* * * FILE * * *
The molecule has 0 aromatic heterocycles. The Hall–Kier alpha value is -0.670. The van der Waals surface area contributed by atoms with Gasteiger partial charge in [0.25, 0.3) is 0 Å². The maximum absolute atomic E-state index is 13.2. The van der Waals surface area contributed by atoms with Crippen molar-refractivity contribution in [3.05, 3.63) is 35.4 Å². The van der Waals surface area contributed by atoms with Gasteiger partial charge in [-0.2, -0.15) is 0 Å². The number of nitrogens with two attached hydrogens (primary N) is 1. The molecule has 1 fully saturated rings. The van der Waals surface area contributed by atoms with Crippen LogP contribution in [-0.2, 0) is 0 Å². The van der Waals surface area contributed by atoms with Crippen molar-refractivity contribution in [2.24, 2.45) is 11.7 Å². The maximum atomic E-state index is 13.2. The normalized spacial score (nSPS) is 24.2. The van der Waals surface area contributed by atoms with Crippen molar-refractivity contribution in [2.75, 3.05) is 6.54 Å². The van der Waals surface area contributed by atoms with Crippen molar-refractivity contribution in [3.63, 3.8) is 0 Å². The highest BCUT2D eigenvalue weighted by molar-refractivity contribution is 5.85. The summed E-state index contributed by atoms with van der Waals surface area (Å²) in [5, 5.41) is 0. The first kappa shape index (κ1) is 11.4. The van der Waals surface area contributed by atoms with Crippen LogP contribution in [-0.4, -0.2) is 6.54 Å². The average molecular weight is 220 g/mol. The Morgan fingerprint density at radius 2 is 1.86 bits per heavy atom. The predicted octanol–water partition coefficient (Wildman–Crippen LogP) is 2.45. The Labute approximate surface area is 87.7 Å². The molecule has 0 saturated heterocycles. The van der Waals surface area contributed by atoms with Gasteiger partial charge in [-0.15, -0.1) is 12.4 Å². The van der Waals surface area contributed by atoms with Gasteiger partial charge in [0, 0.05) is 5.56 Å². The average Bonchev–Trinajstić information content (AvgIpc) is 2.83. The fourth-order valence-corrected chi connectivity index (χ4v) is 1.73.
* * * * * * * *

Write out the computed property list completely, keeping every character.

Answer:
The molecule has 0 aromatic heterocycles. The Hall–Kier alpha value is -0.670. The van der Waals surface area contributed by atoms with Gasteiger partial charge in [0.25, 0.3) is 0 Å². The maximum absolute atomic E-state index is 13.2. The van der Waals surface area contributed by atoms with Crippen molar-refractivity contribution in [3.05, 3.63) is 35.4 Å². The van der Waals surface area contributed by atoms with Gasteiger partial charge in [-0.2, -0.15) is 0 Å². The number of nitrogens with two attached hydrogens (primary N) is 1. The molecule has 1 fully saturated rings. The van der Waals surface area contributed by atoms with Crippen LogP contribution in [-0.2, 0) is 0 Å². The van der Waals surface area contributed by atoms with Crippen molar-refractivity contribution in [2.24, 2.45) is 11.7 Å². The maximum atomic E-state index is 13.2. The normalized spacial score (nSPS) is 24.2. The van der Waals surface area contributed by atoms with Crippen molar-refractivity contribution in [2.75, 3.05) is 6.54 Å². The van der Waals surface area contributed by atoms with Crippen molar-refractivity contribution in [3.63, 3.8) is 0 Å². The highest BCUT2D eigenvalue weighted by molar-refractivity contribution is 5.85. The summed E-state index contributed by atoms with van der Waals surface area (Å²) in [5, 5.41) is 0. The first kappa shape index (κ1) is 11.4. The van der Waals surface area contributed by atoms with Crippen LogP contribution in [-0.4, -0.2) is 6.54 Å². The average molecular weight is 220 g/mol. The Morgan fingerprint density at radius 2 is 1.86 bits per heavy atom. The predicted octanol–water partition coefficient (Wildman–Crippen LogP) is 2.45. The Labute approximate surface area is 87.7 Å². The molecule has 0 saturated heterocycles. The van der Waals surface area contributed by atoms with Gasteiger partial charge in [-0.15, -0.1) is 12.4 Å². The van der Waals surface area contributed by atoms with Gasteiger partial charge in [0, 0.05) is 5.56 Å². The average Bonchev–Trinajstić information content (AvgIpc) is 2.83. The fourth-order valence-corrected chi connectivity index (χ4v) is 1.73.